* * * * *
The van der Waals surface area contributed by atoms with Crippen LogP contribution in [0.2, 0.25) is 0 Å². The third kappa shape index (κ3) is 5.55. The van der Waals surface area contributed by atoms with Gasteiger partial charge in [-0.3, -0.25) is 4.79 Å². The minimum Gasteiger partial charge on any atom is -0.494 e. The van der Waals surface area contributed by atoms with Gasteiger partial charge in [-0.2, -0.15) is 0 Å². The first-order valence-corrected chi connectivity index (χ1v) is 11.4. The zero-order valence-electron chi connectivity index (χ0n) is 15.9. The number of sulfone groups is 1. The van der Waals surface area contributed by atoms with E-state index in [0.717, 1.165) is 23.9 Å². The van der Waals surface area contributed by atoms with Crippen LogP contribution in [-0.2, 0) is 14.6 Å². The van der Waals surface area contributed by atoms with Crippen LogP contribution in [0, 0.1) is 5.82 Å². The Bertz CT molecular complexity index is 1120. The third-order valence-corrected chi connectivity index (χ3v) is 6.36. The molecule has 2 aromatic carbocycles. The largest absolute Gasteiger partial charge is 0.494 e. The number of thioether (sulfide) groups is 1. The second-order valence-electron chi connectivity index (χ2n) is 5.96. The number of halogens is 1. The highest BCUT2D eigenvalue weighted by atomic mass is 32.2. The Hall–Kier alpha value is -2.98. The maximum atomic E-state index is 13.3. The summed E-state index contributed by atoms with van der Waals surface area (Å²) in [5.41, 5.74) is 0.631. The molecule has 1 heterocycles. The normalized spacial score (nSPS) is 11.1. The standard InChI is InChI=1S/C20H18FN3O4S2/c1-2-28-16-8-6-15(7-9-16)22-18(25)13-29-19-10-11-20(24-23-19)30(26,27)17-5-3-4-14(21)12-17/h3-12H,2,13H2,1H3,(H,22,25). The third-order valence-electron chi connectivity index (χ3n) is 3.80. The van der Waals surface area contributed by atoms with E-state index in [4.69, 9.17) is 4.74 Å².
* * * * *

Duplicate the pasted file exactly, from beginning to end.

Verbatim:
The van der Waals surface area contributed by atoms with Crippen LogP contribution in [0.2, 0.25) is 0 Å². The third kappa shape index (κ3) is 5.55. The van der Waals surface area contributed by atoms with Gasteiger partial charge in [-0.3, -0.25) is 4.79 Å². The minimum Gasteiger partial charge on any atom is -0.494 e. The van der Waals surface area contributed by atoms with Gasteiger partial charge in [-0.2, -0.15) is 0 Å². The first-order valence-corrected chi connectivity index (χ1v) is 11.4. The zero-order valence-electron chi connectivity index (χ0n) is 15.9. The number of sulfone groups is 1. The van der Waals surface area contributed by atoms with E-state index in [0.717, 1.165) is 23.9 Å². The van der Waals surface area contributed by atoms with Crippen LogP contribution in [-0.2, 0) is 14.6 Å². The van der Waals surface area contributed by atoms with Crippen LogP contribution in [0, 0.1) is 5.82 Å². The Bertz CT molecular complexity index is 1120. The third-order valence-corrected chi connectivity index (χ3v) is 6.36. The molecule has 2 aromatic carbocycles. The largest absolute Gasteiger partial charge is 0.494 e. The number of thioether (sulfide) groups is 1. The second-order valence-electron chi connectivity index (χ2n) is 5.96. The number of halogens is 1. The highest BCUT2D eigenvalue weighted by atomic mass is 32.2. The Hall–Kier alpha value is -2.98. The maximum atomic E-state index is 13.3. The summed E-state index contributed by atoms with van der Waals surface area (Å²) in [5.41, 5.74) is 0.631. The molecule has 1 heterocycles. The normalized spacial score (nSPS) is 11.1. The standard InChI is InChI=1S/C20H18FN3O4S2/c1-2-28-16-8-6-15(7-9-16)22-18(25)13-29-19-10-11-20(24-23-19)30(26,27)17-5-3-4-14(21)12-17/h3-12H,2,13H2,1H3,(H,22,25). The third-order valence-electron chi connectivity index (χ3n) is 3.80. The van der Waals surface area contributed by atoms with E-state index in [4.69, 9.17) is 4.74 Å².